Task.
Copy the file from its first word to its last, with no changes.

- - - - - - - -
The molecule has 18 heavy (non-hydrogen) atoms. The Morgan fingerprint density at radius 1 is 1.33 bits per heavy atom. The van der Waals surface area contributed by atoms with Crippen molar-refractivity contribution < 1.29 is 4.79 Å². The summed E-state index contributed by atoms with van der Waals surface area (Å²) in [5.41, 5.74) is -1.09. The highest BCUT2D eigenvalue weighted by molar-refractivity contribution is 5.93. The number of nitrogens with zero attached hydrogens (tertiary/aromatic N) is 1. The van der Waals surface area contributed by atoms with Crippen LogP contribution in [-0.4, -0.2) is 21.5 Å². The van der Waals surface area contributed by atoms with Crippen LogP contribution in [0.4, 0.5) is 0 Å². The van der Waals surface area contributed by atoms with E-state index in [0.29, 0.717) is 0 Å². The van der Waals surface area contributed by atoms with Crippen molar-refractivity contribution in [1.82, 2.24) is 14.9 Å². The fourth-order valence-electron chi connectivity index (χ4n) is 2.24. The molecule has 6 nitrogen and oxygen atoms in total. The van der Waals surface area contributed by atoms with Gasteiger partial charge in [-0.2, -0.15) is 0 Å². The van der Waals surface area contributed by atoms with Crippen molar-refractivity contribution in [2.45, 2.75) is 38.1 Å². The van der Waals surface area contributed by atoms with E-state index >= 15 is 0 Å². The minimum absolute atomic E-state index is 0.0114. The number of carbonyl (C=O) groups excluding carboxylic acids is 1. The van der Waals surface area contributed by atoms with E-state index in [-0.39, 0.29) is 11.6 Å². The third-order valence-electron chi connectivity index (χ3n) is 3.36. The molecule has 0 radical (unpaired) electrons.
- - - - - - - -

The molecule has 18 heavy (non-hydrogen) atoms. The Morgan fingerprint density at radius 1 is 1.33 bits per heavy atom. The van der Waals surface area contributed by atoms with Crippen molar-refractivity contribution < 1.29 is 4.79 Å². The summed E-state index contributed by atoms with van der Waals surface area (Å²) in [5.41, 5.74) is -1.09. The highest BCUT2D eigenvalue weighted by molar-refractivity contribution is 5.93. The number of nitrogens with zero attached hydrogens (tertiary/aromatic N) is 1. The van der Waals surface area contributed by atoms with Crippen LogP contribution in [-0.4, -0.2) is 21.5 Å². The van der Waals surface area contributed by atoms with Crippen LogP contribution in [0.4, 0.5) is 0 Å². The van der Waals surface area contributed by atoms with E-state index in [0.29, 0.717) is 0 Å². The van der Waals surface area contributed by atoms with Crippen molar-refractivity contribution in [1.82, 2.24) is 14.9 Å². The fourth-order valence-electron chi connectivity index (χ4n) is 2.24. The molecule has 6 nitrogen and oxygen atoms in total. The van der Waals surface area contributed by atoms with Gasteiger partial charge in [-0.2, -0.15) is 0 Å². The van der Waals surface area contributed by atoms with Crippen molar-refractivity contribution in [2.45, 2.75) is 38.1 Å². The van der Waals surface area contributed by atoms with E-state index >= 15 is 0 Å². The minimum absolute atomic E-state index is 0.0114. The number of carbonyl (C=O) groups excluding carboxylic acids is 1. The van der Waals surface area contributed by atoms with E-state index in [-0.39, 0.29) is 11.6 Å². The third-order valence-electron chi connectivity index (χ3n) is 3.36. The molecule has 0 radical (unpaired) electrons.